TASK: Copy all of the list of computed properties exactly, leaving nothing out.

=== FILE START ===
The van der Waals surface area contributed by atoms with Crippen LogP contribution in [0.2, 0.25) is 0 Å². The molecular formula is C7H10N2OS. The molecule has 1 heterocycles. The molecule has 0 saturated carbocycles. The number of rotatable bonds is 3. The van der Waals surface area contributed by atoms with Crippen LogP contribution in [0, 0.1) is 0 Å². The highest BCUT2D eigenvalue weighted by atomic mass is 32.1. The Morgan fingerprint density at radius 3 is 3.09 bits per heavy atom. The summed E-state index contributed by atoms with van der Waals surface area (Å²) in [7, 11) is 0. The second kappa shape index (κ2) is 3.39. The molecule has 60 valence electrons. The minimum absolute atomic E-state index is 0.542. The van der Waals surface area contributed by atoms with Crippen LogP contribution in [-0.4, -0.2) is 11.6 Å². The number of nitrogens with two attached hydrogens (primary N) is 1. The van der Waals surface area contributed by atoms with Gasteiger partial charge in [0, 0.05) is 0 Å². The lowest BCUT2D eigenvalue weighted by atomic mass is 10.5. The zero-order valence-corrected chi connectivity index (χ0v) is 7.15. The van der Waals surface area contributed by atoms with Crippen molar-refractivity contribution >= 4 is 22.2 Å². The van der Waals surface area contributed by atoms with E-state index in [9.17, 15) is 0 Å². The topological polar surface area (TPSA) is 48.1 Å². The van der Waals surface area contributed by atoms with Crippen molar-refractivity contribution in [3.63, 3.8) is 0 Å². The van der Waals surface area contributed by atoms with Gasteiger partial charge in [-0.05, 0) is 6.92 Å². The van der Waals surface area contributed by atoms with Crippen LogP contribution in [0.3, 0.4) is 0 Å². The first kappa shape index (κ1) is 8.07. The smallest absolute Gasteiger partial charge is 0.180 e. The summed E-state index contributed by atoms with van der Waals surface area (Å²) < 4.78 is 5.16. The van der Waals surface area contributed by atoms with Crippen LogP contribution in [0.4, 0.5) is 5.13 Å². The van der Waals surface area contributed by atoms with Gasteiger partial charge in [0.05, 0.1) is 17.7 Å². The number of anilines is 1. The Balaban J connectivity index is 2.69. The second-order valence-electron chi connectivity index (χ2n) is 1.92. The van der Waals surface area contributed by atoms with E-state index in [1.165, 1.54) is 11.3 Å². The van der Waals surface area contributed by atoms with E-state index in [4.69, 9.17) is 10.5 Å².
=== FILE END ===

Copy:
The van der Waals surface area contributed by atoms with Crippen LogP contribution in [0.2, 0.25) is 0 Å². The molecular formula is C7H10N2OS. The molecule has 1 heterocycles. The molecule has 0 saturated carbocycles. The number of rotatable bonds is 3. The van der Waals surface area contributed by atoms with Crippen LogP contribution in [0, 0.1) is 0 Å². The highest BCUT2D eigenvalue weighted by atomic mass is 32.1. The Morgan fingerprint density at radius 3 is 3.09 bits per heavy atom. The summed E-state index contributed by atoms with van der Waals surface area (Å²) in [7, 11) is 0. The second kappa shape index (κ2) is 3.39. The molecule has 60 valence electrons. The minimum absolute atomic E-state index is 0.542. The van der Waals surface area contributed by atoms with Crippen LogP contribution in [-0.4, -0.2) is 11.6 Å². The number of nitrogens with two attached hydrogens (primary N) is 1. The van der Waals surface area contributed by atoms with Gasteiger partial charge in [0, 0.05) is 0 Å². The lowest BCUT2D eigenvalue weighted by atomic mass is 10.5. The zero-order valence-corrected chi connectivity index (χ0v) is 7.15. The van der Waals surface area contributed by atoms with Crippen molar-refractivity contribution >= 4 is 22.2 Å². The van der Waals surface area contributed by atoms with E-state index in [9.17, 15) is 0 Å². The topological polar surface area (TPSA) is 48.1 Å². The van der Waals surface area contributed by atoms with Crippen molar-refractivity contribution in [3.63, 3.8) is 0 Å². The van der Waals surface area contributed by atoms with Gasteiger partial charge in [-0.05, 0) is 6.92 Å². The van der Waals surface area contributed by atoms with Crippen LogP contribution in [0.3, 0.4) is 0 Å². The first kappa shape index (κ1) is 8.07. The smallest absolute Gasteiger partial charge is 0.180 e. The summed E-state index contributed by atoms with van der Waals surface area (Å²) < 4.78 is 5.16. The van der Waals surface area contributed by atoms with Crippen LogP contribution in [0.4, 0.5) is 5.13 Å². The van der Waals surface area contributed by atoms with Gasteiger partial charge in [0.05, 0.1) is 17.7 Å². The number of anilines is 1. The Balaban J connectivity index is 2.69. The second-order valence-electron chi connectivity index (χ2n) is 1.92. The van der Waals surface area contributed by atoms with E-state index in [1.165, 1.54) is 11.3 Å². The van der Waals surface area contributed by atoms with E-state index in [4.69, 9.17) is 10.5 Å².